When the surface of sintered stainless steel treated in the aforementioned manner is analyzed by X-ray diffraction and ESCA (electron spectroscopy for chemical analysis), a compound layer which is mainly composed of phosphorus, iron and oxygen and partially consists of an amorphous phase is detected on its surface layer. When a salt spray corrosion test by JIS-Z2371 is carried out on the treated sintered stainless steel, the development of reddish rust on the surface is extremely small as compared with an untreated sample, as shown in the examples described later. When the sensor ring is mounted on a wheel to measure its output voltage characteristics, further, it is found that the deterioration of its characteristics is also extremely small. This is conceivably because the aforementioned surface layer which is formed by reaction between the heated oil containing phosphoric acid groups and the base material of sintered stainless steel forms a waterproof and acidproof passive state, whereby the surface layer is chemically stabilized.
In the composition of the surface layer, the phosphorus content is 5 to 25 atomic %, the oxygen content is 30 to 70 atomic % and the iron content is 5 to 50 atomic %, because if the composition is out of those ranges, then a desirable coat having an amorphous phase will not be formed or the rust preventing effect will be reduced. Reduction of the rust preventing effect is conceivably influenced by the proportions of an amorphous phase and a crystalline phase, and a reduction of the corrosion resistance is conceivably influenced the formation of iron hydroxide etc. caused by the incorporation of impurities or moisture etc.
When the stainless steel compact is vacuum-sintered, the chromium concentration is reduced in surface grain boundaries and in pore surfaces due to the vaporization of chromium components under in the vacuum. In a sintered state, therefore, acid resistance and water resistance is reduced in these areas. When a surface treatment is performed in accordance with the present invention, however, the aforementioned passive state layer is formed on the surface of the sintered stainless steel, so that the acid resistance and the water resistance are even improved in vacuum-sintered stainless steel.
The as-formed surface layer becomes a dense and fine layer. This layer is formed by the partial change of components of the sintered stainless steel due to chemical reaction in the surface layer, and thus does not detrimentally reduce the adhesion at the interface between the surface layer and the base material, dissimilarly to a plating layer and a DECROTIZE layer.
Further, the aforementioned surface layer can be formed by a treatment that is simpler and less costly and does not require high-priced equipment, as compared with a conventional surface treatment method. Further, the treatment is performed in a short time, whereby continuation and automation of the process are also made possible.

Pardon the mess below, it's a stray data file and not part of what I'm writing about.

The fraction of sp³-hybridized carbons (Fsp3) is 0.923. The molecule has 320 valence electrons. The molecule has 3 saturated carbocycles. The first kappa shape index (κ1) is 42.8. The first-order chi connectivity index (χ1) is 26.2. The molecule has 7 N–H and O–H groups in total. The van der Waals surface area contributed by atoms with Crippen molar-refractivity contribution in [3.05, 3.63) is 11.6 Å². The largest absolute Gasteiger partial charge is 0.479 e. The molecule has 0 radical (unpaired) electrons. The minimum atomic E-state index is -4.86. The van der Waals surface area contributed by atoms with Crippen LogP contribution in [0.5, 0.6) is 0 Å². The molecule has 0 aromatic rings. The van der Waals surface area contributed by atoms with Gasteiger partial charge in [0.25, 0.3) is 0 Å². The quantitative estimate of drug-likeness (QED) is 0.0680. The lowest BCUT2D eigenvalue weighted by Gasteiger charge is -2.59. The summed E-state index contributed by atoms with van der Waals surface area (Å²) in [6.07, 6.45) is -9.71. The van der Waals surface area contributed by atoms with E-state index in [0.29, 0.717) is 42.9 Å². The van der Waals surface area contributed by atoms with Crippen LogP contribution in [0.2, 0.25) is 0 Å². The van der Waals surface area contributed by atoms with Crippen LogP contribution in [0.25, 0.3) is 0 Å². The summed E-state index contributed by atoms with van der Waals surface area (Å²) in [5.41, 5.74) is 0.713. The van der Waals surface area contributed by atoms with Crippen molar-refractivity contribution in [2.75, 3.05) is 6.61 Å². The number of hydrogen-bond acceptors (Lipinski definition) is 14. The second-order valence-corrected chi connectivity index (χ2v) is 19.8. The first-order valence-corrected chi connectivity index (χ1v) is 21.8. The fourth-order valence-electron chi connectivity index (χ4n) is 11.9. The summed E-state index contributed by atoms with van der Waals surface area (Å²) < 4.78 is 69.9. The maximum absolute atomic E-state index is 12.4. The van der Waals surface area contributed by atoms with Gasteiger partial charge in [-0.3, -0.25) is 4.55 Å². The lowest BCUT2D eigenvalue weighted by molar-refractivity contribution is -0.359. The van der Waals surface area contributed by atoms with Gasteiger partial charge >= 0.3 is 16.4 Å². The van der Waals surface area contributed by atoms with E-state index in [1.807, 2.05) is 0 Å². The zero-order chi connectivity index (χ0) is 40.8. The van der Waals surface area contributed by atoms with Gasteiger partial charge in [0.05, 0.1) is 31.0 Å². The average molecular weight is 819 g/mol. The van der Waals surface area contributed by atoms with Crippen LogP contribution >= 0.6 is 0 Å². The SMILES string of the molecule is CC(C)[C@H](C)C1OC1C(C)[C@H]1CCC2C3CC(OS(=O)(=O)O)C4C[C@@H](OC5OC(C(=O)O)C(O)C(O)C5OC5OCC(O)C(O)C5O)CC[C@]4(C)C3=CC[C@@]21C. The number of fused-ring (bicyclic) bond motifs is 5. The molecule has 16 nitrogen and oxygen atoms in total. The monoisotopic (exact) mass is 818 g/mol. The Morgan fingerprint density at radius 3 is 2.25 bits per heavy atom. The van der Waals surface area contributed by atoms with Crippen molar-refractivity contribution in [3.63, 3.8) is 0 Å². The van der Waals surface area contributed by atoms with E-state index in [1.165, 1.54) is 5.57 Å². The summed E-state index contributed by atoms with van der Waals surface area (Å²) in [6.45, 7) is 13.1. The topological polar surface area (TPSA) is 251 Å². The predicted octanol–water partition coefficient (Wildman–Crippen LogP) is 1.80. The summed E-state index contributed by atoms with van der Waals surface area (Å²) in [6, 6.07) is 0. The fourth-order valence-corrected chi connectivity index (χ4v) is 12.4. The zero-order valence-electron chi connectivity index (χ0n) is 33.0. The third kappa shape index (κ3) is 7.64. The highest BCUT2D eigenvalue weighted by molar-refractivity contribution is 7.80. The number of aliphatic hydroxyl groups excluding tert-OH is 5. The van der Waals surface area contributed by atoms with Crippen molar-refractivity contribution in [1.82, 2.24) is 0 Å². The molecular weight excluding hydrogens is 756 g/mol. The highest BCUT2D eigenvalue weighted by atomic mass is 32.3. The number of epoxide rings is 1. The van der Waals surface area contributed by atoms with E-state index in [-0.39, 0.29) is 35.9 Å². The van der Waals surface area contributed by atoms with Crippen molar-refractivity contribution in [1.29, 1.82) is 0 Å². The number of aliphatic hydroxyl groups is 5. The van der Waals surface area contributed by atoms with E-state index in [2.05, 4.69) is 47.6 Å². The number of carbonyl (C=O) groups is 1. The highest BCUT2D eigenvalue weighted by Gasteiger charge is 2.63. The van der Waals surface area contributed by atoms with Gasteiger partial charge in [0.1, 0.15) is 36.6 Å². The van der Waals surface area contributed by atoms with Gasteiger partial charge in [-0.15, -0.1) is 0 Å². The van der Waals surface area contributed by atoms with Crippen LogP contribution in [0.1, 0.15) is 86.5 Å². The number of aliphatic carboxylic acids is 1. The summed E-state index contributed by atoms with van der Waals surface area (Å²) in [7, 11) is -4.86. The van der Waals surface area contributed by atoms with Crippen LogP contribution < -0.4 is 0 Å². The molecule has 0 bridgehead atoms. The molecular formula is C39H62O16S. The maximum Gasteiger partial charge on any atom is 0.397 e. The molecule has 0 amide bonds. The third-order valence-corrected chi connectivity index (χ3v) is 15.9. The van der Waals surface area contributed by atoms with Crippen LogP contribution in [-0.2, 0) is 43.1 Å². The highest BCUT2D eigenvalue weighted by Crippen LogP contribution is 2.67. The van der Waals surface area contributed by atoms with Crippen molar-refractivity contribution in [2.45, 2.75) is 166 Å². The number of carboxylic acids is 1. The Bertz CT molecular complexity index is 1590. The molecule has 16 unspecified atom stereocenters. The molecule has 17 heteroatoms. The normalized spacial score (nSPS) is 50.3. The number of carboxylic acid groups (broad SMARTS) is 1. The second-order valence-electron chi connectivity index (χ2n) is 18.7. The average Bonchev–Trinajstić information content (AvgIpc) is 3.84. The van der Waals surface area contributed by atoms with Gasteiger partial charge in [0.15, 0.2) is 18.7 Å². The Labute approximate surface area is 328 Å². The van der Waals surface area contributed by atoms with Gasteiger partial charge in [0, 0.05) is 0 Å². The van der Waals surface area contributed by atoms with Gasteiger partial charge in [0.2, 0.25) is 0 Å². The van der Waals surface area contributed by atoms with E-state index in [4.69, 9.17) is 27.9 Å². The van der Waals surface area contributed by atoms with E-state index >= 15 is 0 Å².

In particular, the oil which is employed in forming the surface layer may be applied as lubricating oil for corrective sizing. In this case, the surface treatment is enabled simultaneously with the sizing, and the surface reaction is caused by employing the temperature increase of the sintered body in the sizing as such. Thus, continuation of the manufacturing steps is simplified and the productivity is improved.
While the present invention will be described below with reference to particular examples, the inventive sensor ring and the method of manufacturing it are not restricted to these examples.
FIGS. 1A, 1B and 1C are a front elevational view, a sectional view and an enlarged view showing an example of a gear for wheel speed detection (sensor ring) as is generally known, but especially treated according to the present invention.
FIG. 2 typically illustrates an operation principle of electromagnetic wheel speed detection utilizing the sensor ring.
FIG. 3 is a process sequence diagram showing steps of manufacturing the sensor ring according to the present invention.
FIG. 4 is a graph showing a result of X-ray diffraction of a surface layer of a sensor ring member according to the present invention.
FIGS. 5A, 5B and 5C are graphs showing results of ESCA analysis of the surface layer of the sensor ring member according to the present invention.
Five types of samples, i.e. sample Nos. 1 to 5, were prepared for each of a ring-shaped product (shape A) of 40 mm in outer diameter, 25 mm in inner diameter and 5 mm in thickness, and a sensor ring-shaped product (shape B) of 90 mm in outer diameter, 84 mm in inner diameter and 10 mm in thickness with 44 external teeth, as shown in Table 1. Compositions of the base materials of the respective samples, the methods of manufacturing the base materials and the surface treatment methods are also shown in Table 1.